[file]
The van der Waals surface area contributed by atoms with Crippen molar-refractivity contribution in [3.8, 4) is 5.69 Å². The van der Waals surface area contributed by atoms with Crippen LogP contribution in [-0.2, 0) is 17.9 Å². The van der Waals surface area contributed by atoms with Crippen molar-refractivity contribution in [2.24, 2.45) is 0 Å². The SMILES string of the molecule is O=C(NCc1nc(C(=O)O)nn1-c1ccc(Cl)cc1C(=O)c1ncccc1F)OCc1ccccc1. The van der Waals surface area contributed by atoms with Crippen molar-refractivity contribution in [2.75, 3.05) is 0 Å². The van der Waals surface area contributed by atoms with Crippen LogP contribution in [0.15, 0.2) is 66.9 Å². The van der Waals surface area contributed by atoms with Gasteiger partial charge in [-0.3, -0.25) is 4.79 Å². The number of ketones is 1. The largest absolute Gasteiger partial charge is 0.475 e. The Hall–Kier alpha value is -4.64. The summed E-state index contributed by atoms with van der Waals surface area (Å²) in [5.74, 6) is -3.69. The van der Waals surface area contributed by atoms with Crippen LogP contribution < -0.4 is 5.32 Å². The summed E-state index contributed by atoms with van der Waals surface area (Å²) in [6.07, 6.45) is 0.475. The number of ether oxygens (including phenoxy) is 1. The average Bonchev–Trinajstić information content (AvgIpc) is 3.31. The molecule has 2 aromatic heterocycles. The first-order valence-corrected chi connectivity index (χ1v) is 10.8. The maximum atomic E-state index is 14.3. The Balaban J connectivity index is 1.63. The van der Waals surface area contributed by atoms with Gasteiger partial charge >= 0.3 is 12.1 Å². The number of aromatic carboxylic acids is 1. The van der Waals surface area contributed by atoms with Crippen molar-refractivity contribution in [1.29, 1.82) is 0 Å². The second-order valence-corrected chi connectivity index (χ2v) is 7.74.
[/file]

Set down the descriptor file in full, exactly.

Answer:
The van der Waals surface area contributed by atoms with Crippen molar-refractivity contribution in [3.8, 4) is 5.69 Å². The van der Waals surface area contributed by atoms with Crippen LogP contribution in [-0.2, 0) is 17.9 Å². The van der Waals surface area contributed by atoms with Crippen molar-refractivity contribution in [2.24, 2.45) is 0 Å². The SMILES string of the molecule is O=C(NCc1nc(C(=O)O)nn1-c1ccc(Cl)cc1C(=O)c1ncccc1F)OCc1ccccc1. The van der Waals surface area contributed by atoms with Crippen molar-refractivity contribution in [2.75, 3.05) is 0 Å². The van der Waals surface area contributed by atoms with Crippen LogP contribution in [0.15, 0.2) is 66.9 Å². The van der Waals surface area contributed by atoms with Gasteiger partial charge in [-0.3, -0.25) is 4.79 Å². The number of ketones is 1. The largest absolute Gasteiger partial charge is 0.475 e. The Hall–Kier alpha value is -4.64. The summed E-state index contributed by atoms with van der Waals surface area (Å²) in [5.74, 6) is -3.69. The van der Waals surface area contributed by atoms with Crippen LogP contribution < -0.4 is 5.32 Å². The summed E-state index contributed by atoms with van der Waals surface area (Å²) in [6.07, 6.45) is 0.475. The number of ether oxygens (including phenoxy) is 1. The average Bonchev–Trinajstić information content (AvgIpc) is 3.31. The molecule has 2 aromatic heterocycles. The first-order valence-corrected chi connectivity index (χ1v) is 10.8. The maximum atomic E-state index is 14.3. The Balaban J connectivity index is 1.63. The van der Waals surface area contributed by atoms with Gasteiger partial charge >= 0.3 is 12.1 Å². The number of aromatic carboxylic acids is 1. The van der Waals surface area contributed by atoms with Crippen molar-refractivity contribution in [1.29, 1.82) is 0 Å². The second-order valence-corrected chi connectivity index (χ2v) is 7.74.